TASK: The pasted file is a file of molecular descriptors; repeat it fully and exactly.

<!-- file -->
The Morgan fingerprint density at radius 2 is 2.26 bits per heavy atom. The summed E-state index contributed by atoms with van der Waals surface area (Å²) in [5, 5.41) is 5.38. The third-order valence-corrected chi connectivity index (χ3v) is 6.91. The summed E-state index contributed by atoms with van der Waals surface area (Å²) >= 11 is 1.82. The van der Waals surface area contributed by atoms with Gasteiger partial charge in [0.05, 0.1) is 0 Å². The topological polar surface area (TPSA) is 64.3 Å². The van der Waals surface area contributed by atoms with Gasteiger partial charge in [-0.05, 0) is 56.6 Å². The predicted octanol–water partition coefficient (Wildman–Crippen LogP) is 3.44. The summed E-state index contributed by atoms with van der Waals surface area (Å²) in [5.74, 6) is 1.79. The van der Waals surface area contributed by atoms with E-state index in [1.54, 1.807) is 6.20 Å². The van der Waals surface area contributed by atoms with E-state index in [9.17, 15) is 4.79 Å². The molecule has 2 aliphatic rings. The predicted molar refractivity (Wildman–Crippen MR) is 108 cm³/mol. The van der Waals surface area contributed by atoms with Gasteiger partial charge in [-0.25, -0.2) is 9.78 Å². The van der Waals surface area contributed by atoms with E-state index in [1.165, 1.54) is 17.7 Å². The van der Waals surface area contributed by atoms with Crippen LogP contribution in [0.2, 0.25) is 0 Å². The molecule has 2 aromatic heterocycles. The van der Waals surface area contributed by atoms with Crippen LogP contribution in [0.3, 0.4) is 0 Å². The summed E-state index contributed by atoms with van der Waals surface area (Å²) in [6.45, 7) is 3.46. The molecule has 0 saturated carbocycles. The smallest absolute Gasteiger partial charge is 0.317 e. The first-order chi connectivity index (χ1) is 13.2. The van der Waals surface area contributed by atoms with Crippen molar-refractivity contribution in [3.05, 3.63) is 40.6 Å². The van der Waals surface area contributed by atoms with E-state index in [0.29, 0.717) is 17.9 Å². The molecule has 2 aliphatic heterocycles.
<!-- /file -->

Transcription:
The Morgan fingerprint density at radius 2 is 2.26 bits per heavy atom. The summed E-state index contributed by atoms with van der Waals surface area (Å²) in [5, 5.41) is 5.38. The third-order valence-corrected chi connectivity index (χ3v) is 6.91. The summed E-state index contributed by atoms with van der Waals surface area (Å²) >= 11 is 1.82. The van der Waals surface area contributed by atoms with Gasteiger partial charge in [0.05, 0.1) is 0 Å². The topological polar surface area (TPSA) is 64.3 Å². The van der Waals surface area contributed by atoms with Gasteiger partial charge in [-0.05, 0) is 56.6 Å². The predicted octanol–water partition coefficient (Wildman–Crippen LogP) is 3.44. The summed E-state index contributed by atoms with van der Waals surface area (Å²) in [5.74, 6) is 1.79. The van der Waals surface area contributed by atoms with E-state index in [1.54, 1.807) is 6.20 Å². The van der Waals surface area contributed by atoms with E-state index in [9.17, 15) is 4.79 Å². The molecule has 2 aliphatic rings. The predicted molar refractivity (Wildman–Crippen MR) is 108 cm³/mol. The van der Waals surface area contributed by atoms with Gasteiger partial charge in [-0.25, -0.2) is 9.78 Å². The van der Waals surface area contributed by atoms with E-state index in [1.165, 1.54) is 17.7 Å². The van der Waals surface area contributed by atoms with Crippen LogP contribution in [0.2, 0.25) is 0 Å². The molecule has 2 aromatic heterocycles. The van der Waals surface area contributed by atoms with Crippen LogP contribution in [0.3, 0.4) is 0 Å². The summed E-state index contributed by atoms with van der Waals surface area (Å²) in [6.45, 7) is 3.46. The molecule has 0 saturated carbocycles. The smallest absolute Gasteiger partial charge is 0.317 e. The first-order chi connectivity index (χ1) is 13.2. The van der Waals surface area contributed by atoms with Crippen molar-refractivity contribution in [3.05, 3.63) is 40.6 Å². The van der Waals surface area contributed by atoms with E-state index in [0.29, 0.717) is 17.9 Å². The molecule has 2 aliphatic heterocycles.